Sphinxes At University Embankment
On the embankment before the main façade of the Academy of Arts there stands a classically austere pier built to the design of Konstantin Ton in 1832-1834. The pier is embellished with two Egyptian sphinxes on high pedestals, with granite benches bearing images of gryphons and stylized bronze girandoles, each of which stands on four lions’ paws.
The gryphons, like the girandoles, were cast in 1834. They adorned the granite pier for several decades, but disappeared at the beginning of the 20th century under inexplicable circumstances. An old lithograph depicting the pier in the mid-19th century allowed Russian restorers to recreate the gryphons and girandoles. Since 1959 they have stood guard over the granite steps.
The sphinxes are carved of pink granite obtained from the famous Aswan quarries. The hieroglyphic inscriptions on them glorify the Egyptian pharaoh Amenhotep III, who lived in 1455-1419 B.C. and whose palace they embellished. One of the inscriptions reads: “Son of Rah, Amenhotep, ruler of Thebes, the builder of monuments rising to the sky like four pillars holding up the vault of the heavens.” The sphinxes were bought by Russia from Egypt in 1831.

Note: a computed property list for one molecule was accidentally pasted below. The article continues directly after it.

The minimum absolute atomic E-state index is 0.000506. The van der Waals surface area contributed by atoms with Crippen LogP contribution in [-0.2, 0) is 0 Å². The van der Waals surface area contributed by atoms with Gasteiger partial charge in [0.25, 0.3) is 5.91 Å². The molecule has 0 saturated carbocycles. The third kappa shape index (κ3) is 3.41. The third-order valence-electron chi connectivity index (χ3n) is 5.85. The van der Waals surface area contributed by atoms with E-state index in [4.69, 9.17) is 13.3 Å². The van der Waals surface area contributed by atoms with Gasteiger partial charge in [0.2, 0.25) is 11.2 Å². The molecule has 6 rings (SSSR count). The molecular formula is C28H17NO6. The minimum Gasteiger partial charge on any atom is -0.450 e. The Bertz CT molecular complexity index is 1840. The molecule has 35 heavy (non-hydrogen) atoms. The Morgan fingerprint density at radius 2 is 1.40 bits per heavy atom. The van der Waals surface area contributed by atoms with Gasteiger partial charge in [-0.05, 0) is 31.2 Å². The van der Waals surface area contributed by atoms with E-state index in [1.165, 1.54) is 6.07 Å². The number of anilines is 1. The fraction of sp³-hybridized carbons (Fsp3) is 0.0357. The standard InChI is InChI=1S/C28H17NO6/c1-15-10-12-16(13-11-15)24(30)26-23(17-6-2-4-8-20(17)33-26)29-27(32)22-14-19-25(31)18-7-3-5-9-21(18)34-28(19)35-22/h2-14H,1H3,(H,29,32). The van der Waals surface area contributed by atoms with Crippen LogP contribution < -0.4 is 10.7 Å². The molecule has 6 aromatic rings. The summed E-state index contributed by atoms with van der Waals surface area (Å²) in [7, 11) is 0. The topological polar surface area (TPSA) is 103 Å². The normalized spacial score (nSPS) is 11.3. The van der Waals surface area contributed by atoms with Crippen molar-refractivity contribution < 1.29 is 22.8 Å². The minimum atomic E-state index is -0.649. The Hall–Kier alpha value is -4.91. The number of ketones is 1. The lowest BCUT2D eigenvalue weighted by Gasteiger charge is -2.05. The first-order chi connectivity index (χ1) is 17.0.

The sculpture is evidently a portrait of Amenhotep, though it is difficult to tell for certain since all the pharaohs of a single dynasty looked very much alike. This is not surprising, given that, according to tradition, they married their own sisters. The depiction of the pharaoh in the form of a sphinx was called upon to instill in people the idea that the ruler of Egypt combined in himself the wisdom of man and the strength and agility of a lion.
Besides the Great Sphinx, avenues of Sphinxes have been discovered at Sakkara, forming an approach to the Serapeum of Memphis and elsewhere. Sphinxes of the time of the Shepherd dynasty have been found at Tanis, and another of the same age is in the Louvre; while a granite Sphinx, found behind the vocal Memnon, and inscribed with the name of Amenophis III., is at St Petersburg.
Chamber’s Encyclopedia, 1891